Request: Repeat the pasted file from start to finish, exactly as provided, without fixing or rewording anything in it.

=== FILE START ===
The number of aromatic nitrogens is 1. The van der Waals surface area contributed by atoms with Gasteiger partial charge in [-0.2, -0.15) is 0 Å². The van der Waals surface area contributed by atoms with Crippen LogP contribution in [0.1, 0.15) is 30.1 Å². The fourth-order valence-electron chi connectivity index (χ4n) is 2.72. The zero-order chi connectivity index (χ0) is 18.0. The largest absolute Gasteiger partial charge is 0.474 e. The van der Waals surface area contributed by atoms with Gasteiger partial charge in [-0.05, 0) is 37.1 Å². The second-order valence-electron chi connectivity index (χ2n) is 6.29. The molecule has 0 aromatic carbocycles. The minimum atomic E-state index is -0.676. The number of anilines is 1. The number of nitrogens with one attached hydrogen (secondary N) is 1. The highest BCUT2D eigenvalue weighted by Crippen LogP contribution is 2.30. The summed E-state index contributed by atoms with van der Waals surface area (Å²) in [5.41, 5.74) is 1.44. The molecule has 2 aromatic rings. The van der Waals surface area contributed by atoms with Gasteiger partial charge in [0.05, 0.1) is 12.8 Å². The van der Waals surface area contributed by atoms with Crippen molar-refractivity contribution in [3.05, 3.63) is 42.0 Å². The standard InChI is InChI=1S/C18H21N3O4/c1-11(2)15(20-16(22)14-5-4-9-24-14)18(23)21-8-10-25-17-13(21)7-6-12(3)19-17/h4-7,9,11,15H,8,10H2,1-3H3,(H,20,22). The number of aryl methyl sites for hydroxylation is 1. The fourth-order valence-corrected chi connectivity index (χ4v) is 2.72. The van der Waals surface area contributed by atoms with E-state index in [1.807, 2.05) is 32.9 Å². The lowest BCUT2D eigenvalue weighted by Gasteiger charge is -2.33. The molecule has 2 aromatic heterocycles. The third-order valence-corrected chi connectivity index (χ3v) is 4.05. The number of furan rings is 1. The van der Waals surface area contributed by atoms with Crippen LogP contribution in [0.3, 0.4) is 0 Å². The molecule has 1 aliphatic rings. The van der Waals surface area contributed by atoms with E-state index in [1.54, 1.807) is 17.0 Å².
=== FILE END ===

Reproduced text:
The number of aromatic nitrogens is 1. The van der Waals surface area contributed by atoms with Gasteiger partial charge in [-0.2, -0.15) is 0 Å². The van der Waals surface area contributed by atoms with Crippen LogP contribution in [0.1, 0.15) is 30.1 Å². The fourth-order valence-electron chi connectivity index (χ4n) is 2.72. The zero-order chi connectivity index (χ0) is 18.0. The largest absolute Gasteiger partial charge is 0.474 e. The van der Waals surface area contributed by atoms with Gasteiger partial charge in [-0.05, 0) is 37.1 Å². The second-order valence-electron chi connectivity index (χ2n) is 6.29. The molecule has 0 aromatic carbocycles. The minimum atomic E-state index is -0.676. The number of anilines is 1. The number of nitrogens with one attached hydrogen (secondary N) is 1. The highest BCUT2D eigenvalue weighted by Crippen LogP contribution is 2.30. The summed E-state index contributed by atoms with van der Waals surface area (Å²) in [5.41, 5.74) is 1.44. The molecule has 2 aromatic rings. The van der Waals surface area contributed by atoms with Gasteiger partial charge in [0.05, 0.1) is 12.8 Å². The van der Waals surface area contributed by atoms with Crippen molar-refractivity contribution in [3.05, 3.63) is 42.0 Å². The standard InChI is InChI=1S/C18H21N3O4/c1-11(2)15(20-16(22)14-5-4-9-24-14)18(23)21-8-10-25-17-13(21)7-6-12(3)19-17/h4-7,9,11,15H,8,10H2,1-3H3,(H,20,22). The number of aryl methyl sites for hydroxylation is 1. The fourth-order valence-corrected chi connectivity index (χ4v) is 2.72. The van der Waals surface area contributed by atoms with E-state index in [1.807, 2.05) is 32.9 Å². The lowest BCUT2D eigenvalue weighted by Gasteiger charge is -2.33. The molecule has 2 aromatic heterocycles. The third-order valence-corrected chi connectivity index (χ3v) is 4.05. The number of furan rings is 1. The van der Waals surface area contributed by atoms with Crippen LogP contribution in [0.3, 0.4) is 0 Å². The molecule has 1 aliphatic rings. The van der Waals surface area contributed by atoms with E-state index in [1.54, 1.807) is 17.0 Å².